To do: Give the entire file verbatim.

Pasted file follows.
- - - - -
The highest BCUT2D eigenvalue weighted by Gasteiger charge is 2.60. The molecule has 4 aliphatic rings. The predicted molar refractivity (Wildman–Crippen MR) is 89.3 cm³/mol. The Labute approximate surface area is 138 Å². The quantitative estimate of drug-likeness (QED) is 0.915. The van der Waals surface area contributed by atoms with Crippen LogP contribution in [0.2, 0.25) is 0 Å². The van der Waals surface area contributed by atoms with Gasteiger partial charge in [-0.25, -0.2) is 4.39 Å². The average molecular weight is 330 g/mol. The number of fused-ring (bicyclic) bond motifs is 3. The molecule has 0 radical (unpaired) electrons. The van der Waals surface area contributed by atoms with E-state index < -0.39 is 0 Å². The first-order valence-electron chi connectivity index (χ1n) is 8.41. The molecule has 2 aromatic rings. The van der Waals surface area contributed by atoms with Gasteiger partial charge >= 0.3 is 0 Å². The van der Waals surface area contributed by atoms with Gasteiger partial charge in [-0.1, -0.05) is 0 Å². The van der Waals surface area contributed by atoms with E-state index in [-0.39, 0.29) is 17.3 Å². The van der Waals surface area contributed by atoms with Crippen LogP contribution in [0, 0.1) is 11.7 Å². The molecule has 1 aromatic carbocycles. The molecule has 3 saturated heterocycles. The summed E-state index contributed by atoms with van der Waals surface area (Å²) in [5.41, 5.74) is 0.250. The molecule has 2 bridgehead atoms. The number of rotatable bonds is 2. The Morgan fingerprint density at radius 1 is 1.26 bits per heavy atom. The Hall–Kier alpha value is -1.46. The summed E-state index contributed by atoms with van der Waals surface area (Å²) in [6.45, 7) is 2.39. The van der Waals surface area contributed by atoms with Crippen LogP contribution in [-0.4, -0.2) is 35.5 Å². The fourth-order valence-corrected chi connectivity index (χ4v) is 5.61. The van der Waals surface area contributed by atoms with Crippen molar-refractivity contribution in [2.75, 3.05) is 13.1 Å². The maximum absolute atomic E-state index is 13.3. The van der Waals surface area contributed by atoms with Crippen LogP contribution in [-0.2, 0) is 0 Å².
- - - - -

The highest BCUT2D eigenvalue weighted by Gasteiger charge is 2.60. The molecule has 4 aliphatic rings. The predicted molar refractivity (Wildman–Crippen MR) is 89.3 cm³/mol. The Labute approximate surface area is 138 Å². The quantitative estimate of drug-likeness (QED) is 0.915. The van der Waals surface area contributed by atoms with Crippen LogP contribution in [0.2, 0.25) is 0 Å². The van der Waals surface area contributed by atoms with Gasteiger partial charge in [-0.25, -0.2) is 4.39 Å². The average molecular weight is 330 g/mol. The number of fused-ring (bicyclic) bond motifs is 3. The molecule has 0 radical (unpaired) electrons. The van der Waals surface area contributed by atoms with E-state index < -0.39 is 0 Å². The first-order valence-electron chi connectivity index (χ1n) is 8.41. The molecule has 2 aromatic rings. The van der Waals surface area contributed by atoms with Gasteiger partial charge >= 0.3 is 0 Å². The van der Waals surface area contributed by atoms with Gasteiger partial charge in [-0.1, -0.05) is 0 Å². The van der Waals surface area contributed by atoms with E-state index in [-0.39, 0.29) is 17.3 Å². The van der Waals surface area contributed by atoms with Crippen LogP contribution in [0, 0.1) is 11.7 Å². The molecule has 1 aromatic carbocycles. The molecule has 3 saturated heterocycles. The summed E-state index contributed by atoms with van der Waals surface area (Å²) in [5.41, 5.74) is 0.250. The molecule has 2 bridgehead atoms. The number of rotatable bonds is 2. The Morgan fingerprint density at radius 1 is 1.26 bits per heavy atom. The Hall–Kier alpha value is -1.46. The summed E-state index contributed by atoms with van der Waals surface area (Å²) in [6.45, 7) is 2.39. The van der Waals surface area contributed by atoms with Crippen LogP contribution in [-0.4, -0.2) is 35.5 Å². The fourth-order valence-corrected chi connectivity index (χ4v) is 5.61. The van der Waals surface area contributed by atoms with Crippen molar-refractivity contribution in [2.75, 3.05) is 13.1 Å². The maximum absolute atomic E-state index is 13.3. The van der Waals surface area contributed by atoms with Crippen LogP contribution in [-0.2, 0) is 0 Å².